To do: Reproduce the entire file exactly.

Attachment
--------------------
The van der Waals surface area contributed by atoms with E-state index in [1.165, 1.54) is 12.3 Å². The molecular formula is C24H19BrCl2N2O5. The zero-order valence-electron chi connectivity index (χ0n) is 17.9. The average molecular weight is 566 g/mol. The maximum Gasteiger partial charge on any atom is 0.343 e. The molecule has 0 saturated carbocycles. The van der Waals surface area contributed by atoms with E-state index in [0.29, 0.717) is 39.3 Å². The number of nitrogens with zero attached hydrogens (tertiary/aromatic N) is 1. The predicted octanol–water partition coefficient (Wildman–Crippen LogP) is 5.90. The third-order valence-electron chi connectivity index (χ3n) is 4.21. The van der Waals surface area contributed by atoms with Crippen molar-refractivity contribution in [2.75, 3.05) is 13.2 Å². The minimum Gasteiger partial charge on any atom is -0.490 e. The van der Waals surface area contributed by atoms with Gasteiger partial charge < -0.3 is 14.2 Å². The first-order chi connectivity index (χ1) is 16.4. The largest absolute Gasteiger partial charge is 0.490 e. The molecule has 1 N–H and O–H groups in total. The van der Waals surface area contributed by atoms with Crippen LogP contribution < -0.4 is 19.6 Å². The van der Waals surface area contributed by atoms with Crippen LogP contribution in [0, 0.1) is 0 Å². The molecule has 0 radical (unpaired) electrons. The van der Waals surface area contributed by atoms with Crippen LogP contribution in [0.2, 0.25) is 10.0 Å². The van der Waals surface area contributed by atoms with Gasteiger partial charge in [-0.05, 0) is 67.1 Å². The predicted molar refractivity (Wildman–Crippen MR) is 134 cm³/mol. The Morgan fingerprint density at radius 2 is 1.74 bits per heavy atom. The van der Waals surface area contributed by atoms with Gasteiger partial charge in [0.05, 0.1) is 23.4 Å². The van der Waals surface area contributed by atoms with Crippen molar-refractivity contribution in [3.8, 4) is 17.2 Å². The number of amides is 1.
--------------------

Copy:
The van der Waals surface area contributed by atoms with E-state index in [1.165, 1.54) is 12.3 Å². The molecular formula is C24H19BrCl2N2O5. The zero-order valence-electron chi connectivity index (χ0n) is 17.9. The average molecular weight is 566 g/mol. The maximum Gasteiger partial charge on any atom is 0.343 e. The molecule has 0 saturated carbocycles. The van der Waals surface area contributed by atoms with E-state index in [0.29, 0.717) is 39.3 Å². The number of nitrogens with zero attached hydrogens (tertiary/aromatic N) is 1. The predicted octanol–water partition coefficient (Wildman–Crippen LogP) is 5.90. The third-order valence-electron chi connectivity index (χ3n) is 4.21. The van der Waals surface area contributed by atoms with Crippen molar-refractivity contribution in [2.75, 3.05) is 13.2 Å². The minimum Gasteiger partial charge on any atom is -0.490 e. The van der Waals surface area contributed by atoms with Gasteiger partial charge < -0.3 is 14.2 Å². The first-order chi connectivity index (χ1) is 16.4. The largest absolute Gasteiger partial charge is 0.490 e. The molecule has 1 N–H and O–H groups in total. The van der Waals surface area contributed by atoms with Crippen LogP contribution < -0.4 is 19.6 Å². The van der Waals surface area contributed by atoms with Crippen LogP contribution in [0, 0.1) is 0 Å². The molecule has 0 radical (unpaired) electrons. The van der Waals surface area contributed by atoms with Crippen LogP contribution in [0.2, 0.25) is 10.0 Å². The van der Waals surface area contributed by atoms with Gasteiger partial charge in [-0.05, 0) is 67.1 Å². The predicted molar refractivity (Wildman–Crippen MR) is 134 cm³/mol. The Morgan fingerprint density at radius 2 is 1.74 bits per heavy atom. The van der Waals surface area contributed by atoms with Gasteiger partial charge in [0.05, 0.1) is 23.4 Å². The van der Waals surface area contributed by atoms with Crippen molar-refractivity contribution in [3.8, 4) is 17.2 Å². The number of amides is 1.